Apple’s iCloud encryption update hasn’t pleased everyone

Apple’s announcement this week that it’s increasing security for some iCloud data hasn’t pleased everyone.

Advanced Data Protection for iCloud rolled out to users on Thursday as an opt-in feature. It offers end-to-end encryption for iCloud backups, photos and notes, although at this stage it doesn’t include iCloud Mail, Contacts and Calendars.

The new layer of security is a step up from current on-device encryption because it prevents any access by Apple — for example in response to requests from law enforcement — to a portion of a user’s iCloud data. It also better protects user data if Apple’s systems are ever breached.

Several privacy-focused groups welcomed the new security feature, among them the Electronic Frontier Foundation (EFF).

“We commend Apple for listening to experts, child advocates, and users who want to protect their most sensitive data,” the EFF said in a statement. “Encryption is one of the most important tools we have for maintaining privacy and security online.”

It continued: “Apple’s on-device encryption is strong, but some particularly sensitive iCloud data, such as photos and backups, remain vulnerable to government demands and hackers. Users who opt into Apple’s newly proposed feature will Do … Data in the cloud will be protected even if there is a breach, a government demand, or a breach from within Apple (such as a rogue employee).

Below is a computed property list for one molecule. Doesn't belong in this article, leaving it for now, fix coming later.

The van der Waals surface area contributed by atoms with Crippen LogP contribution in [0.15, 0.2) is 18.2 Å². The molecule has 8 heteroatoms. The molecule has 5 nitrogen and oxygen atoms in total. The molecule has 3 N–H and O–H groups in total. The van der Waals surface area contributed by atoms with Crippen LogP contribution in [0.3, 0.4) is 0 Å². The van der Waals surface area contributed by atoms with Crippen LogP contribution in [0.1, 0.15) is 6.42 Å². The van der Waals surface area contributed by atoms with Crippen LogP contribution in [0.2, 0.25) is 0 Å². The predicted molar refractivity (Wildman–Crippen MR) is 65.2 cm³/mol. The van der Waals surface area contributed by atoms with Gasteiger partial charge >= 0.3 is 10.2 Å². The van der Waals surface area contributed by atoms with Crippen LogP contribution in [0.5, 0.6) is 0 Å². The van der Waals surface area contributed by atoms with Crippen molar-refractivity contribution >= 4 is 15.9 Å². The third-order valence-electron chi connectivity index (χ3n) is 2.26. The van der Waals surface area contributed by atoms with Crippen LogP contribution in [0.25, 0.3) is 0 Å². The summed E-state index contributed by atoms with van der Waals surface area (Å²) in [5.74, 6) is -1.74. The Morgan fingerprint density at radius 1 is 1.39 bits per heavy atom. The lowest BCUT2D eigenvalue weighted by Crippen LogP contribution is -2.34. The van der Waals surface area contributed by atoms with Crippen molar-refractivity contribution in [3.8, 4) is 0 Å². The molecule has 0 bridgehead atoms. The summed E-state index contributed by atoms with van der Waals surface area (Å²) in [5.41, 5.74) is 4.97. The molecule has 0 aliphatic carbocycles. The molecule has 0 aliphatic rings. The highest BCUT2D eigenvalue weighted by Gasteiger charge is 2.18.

However, while offering a comprehensive perspective on the matter to The Washington Post, the FBI made it clear that it felt differently, adding that it was “deeply concerned by the threat”. [that] end-to-end and user-only-access encryption,” because it “hinders our ability to protect the American people from cyberattacks and criminal acts ranging from violence against children to drug trafficking, organized crime, and terrorism.” The FBI added: “In this age of cyber security and the demand for ‘security by design’, the FBI and law enforcement partners need ‘lawful access by design’.”

The Guardian reported that Apple’s new security feature could lead to a clash with the UK government, as upcoming legislation seeks to demand messaging apps to deal with excessive content and regulators could threaten changes to such platforms if they fail to comply. Gives the power to give orders.

A UK government spokesman said that although it supports strong encryption, “it cannot come at the expense of public safety”. End-to-end encryption is designed to hinder efforts to catch perpetrators of the most serious crimes. Can’t be allowed.”

Apple’s move to offer end-to-end encryption for some of its iCloud services once again highlights the ongoing issue of balancing user privacy and security with law enforcement’s desire to successfully prosecute criminal cases. Have the ability to access such data to help with the investigation.

Enhanced Data Protection for iCloud is now available to members of the Apple Beta Software Program in the US and all US users through the end of the year. The global rollout is targeted for early 2023.

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